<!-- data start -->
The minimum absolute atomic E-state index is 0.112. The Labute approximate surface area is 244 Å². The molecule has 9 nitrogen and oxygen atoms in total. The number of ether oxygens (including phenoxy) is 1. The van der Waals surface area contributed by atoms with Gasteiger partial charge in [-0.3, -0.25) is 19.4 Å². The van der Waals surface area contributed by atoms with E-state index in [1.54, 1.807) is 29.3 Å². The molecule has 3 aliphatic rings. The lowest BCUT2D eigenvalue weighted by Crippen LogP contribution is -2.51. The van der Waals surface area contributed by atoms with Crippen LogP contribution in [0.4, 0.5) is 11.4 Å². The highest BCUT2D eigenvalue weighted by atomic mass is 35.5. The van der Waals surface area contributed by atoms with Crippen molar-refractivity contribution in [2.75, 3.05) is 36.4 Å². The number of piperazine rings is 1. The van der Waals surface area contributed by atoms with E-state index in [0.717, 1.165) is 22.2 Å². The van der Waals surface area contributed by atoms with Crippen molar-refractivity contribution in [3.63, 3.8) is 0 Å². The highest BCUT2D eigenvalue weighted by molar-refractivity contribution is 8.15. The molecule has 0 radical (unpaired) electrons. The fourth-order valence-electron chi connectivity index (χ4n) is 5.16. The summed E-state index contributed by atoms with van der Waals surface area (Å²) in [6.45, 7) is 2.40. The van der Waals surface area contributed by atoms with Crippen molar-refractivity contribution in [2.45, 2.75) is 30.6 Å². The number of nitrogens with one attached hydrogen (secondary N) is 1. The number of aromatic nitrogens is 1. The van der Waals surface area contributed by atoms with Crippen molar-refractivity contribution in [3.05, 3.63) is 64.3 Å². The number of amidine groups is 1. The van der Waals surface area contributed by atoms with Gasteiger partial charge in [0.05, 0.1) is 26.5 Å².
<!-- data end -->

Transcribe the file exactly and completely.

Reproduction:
The minimum absolute atomic E-state index is 0.112. The Labute approximate surface area is 244 Å². The molecule has 9 nitrogen and oxygen atoms in total. The number of ether oxygens (including phenoxy) is 1. The van der Waals surface area contributed by atoms with Gasteiger partial charge in [-0.3, -0.25) is 19.4 Å². The van der Waals surface area contributed by atoms with E-state index in [1.54, 1.807) is 29.3 Å². The molecule has 3 aliphatic rings. The lowest BCUT2D eigenvalue weighted by Crippen LogP contribution is -2.51. The van der Waals surface area contributed by atoms with Crippen LogP contribution in [0.4, 0.5) is 11.4 Å². The highest BCUT2D eigenvalue weighted by atomic mass is 35.5. The van der Waals surface area contributed by atoms with Crippen molar-refractivity contribution in [2.75, 3.05) is 36.4 Å². The number of piperazine rings is 1. The van der Waals surface area contributed by atoms with E-state index in [0.717, 1.165) is 22.2 Å². The van der Waals surface area contributed by atoms with Crippen molar-refractivity contribution in [3.63, 3.8) is 0 Å². The highest BCUT2D eigenvalue weighted by molar-refractivity contribution is 8.15. The molecule has 0 radical (unpaired) electrons. The fourth-order valence-electron chi connectivity index (χ4n) is 5.16. The summed E-state index contributed by atoms with van der Waals surface area (Å²) in [6.45, 7) is 2.40. The van der Waals surface area contributed by atoms with Crippen molar-refractivity contribution in [2.45, 2.75) is 30.6 Å². The number of nitrogens with one attached hydrogen (secondary N) is 1. The number of aromatic nitrogens is 1. The van der Waals surface area contributed by atoms with Crippen molar-refractivity contribution in [3.05, 3.63) is 64.3 Å². The number of amidine groups is 1. The van der Waals surface area contributed by atoms with Gasteiger partial charge in [0.05, 0.1) is 26.5 Å².